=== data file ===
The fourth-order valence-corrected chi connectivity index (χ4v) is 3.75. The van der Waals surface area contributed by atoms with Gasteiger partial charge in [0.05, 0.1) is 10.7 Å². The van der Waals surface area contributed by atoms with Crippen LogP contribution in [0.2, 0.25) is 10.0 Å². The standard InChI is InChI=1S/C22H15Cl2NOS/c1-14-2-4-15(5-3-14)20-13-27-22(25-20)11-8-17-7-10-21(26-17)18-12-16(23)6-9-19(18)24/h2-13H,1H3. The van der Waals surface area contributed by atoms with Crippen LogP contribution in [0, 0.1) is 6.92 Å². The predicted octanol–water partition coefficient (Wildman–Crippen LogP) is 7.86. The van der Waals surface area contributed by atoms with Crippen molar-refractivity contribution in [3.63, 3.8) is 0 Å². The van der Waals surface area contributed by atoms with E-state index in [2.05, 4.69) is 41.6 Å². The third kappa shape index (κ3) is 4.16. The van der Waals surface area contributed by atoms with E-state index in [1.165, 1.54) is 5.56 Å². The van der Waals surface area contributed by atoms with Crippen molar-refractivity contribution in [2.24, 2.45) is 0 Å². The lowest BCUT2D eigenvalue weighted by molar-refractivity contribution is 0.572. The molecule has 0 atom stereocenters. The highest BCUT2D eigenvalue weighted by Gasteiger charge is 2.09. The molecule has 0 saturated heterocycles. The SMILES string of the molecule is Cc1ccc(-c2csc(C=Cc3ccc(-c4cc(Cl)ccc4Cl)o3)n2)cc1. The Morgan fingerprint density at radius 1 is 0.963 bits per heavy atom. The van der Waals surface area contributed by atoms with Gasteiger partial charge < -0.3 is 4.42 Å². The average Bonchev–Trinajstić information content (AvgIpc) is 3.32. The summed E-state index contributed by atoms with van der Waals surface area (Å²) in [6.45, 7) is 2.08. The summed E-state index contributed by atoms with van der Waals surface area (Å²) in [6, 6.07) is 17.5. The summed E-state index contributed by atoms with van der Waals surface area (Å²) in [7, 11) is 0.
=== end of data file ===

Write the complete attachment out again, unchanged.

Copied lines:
The fourth-order valence-corrected chi connectivity index (χ4v) is 3.75. The van der Waals surface area contributed by atoms with Gasteiger partial charge in [0.05, 0.1) is 10.7 Å². The van der Waals surface area contributed by atoms with Crippen LogP contribution in [0.2, 0.25) is 10.0 Å². The standard InChI is InChI=1S/C22H15Cl2NOS/c1-14-2-4-15(5-3-14)20-13-27-22(25-20)11-8-17-7-10-21(26-17)18-12-16(23)6-9-19(18)24/h2-13H,1H3. The van der Waals surface area contributed by atoms with Crippen LogP contribution in [0, 0.1) is 6.92 Å². The predicted octanol–water partition coefficient (Wildman–Crippen LogP) is 7.86. The van der Waals surface area contributed by atoms with Crippen molar-refractivity contribution in [3.63, 3.8) is 0 Å². The van der Waals surface area contributed by atoms with E-state index in [2.05, 4.69) is 41.6 Å². The third kappa shape index (κ3) is 4.16. The van der Waals surface area contributed by atoms with E-state index in [1.165, 1.54) is 5.56 Å². The van der Waals surface area contributed by atoms with Crippen molar-refractivity contribution in [2.24, 2.45) is 0 Å². The lowest BCUT2D eigenvalue weighted by molar-refractivity contribution is 0.572. The molecule has 0 atom stereocenters. The highest BCUT2D eigenvalue weighted by Gasteiger charge is 2.09. The molecule has 0 saturated heterocycles. The SMILES string of the molecule is Cc1ccc(-c2csc(C=Cc3ccc(-c4cc(Cl)ccc4Cl)o3)n2)cc1. The Morgan fingerprint density at radius 1 is 0.963 bits per heavy atom. The van der Waals surface area contributed by atoms with Gasteiger partial charge < -0.3 is 4.42 Å². The average Bonchev–Trinajstić information content (AvgIpc) is 3.32. The summed E-state index contributed by atoms with van der Waals surface area (Å²) in [6.45, 7) is 2.08. The summed E-state index contributed by atoms with van der Waals surface area (Å²) in [6, 6.07) is 17.5. The summed E-state index contributed by atoms with van der Waals surface area (Å²) in [7, 11) is 0.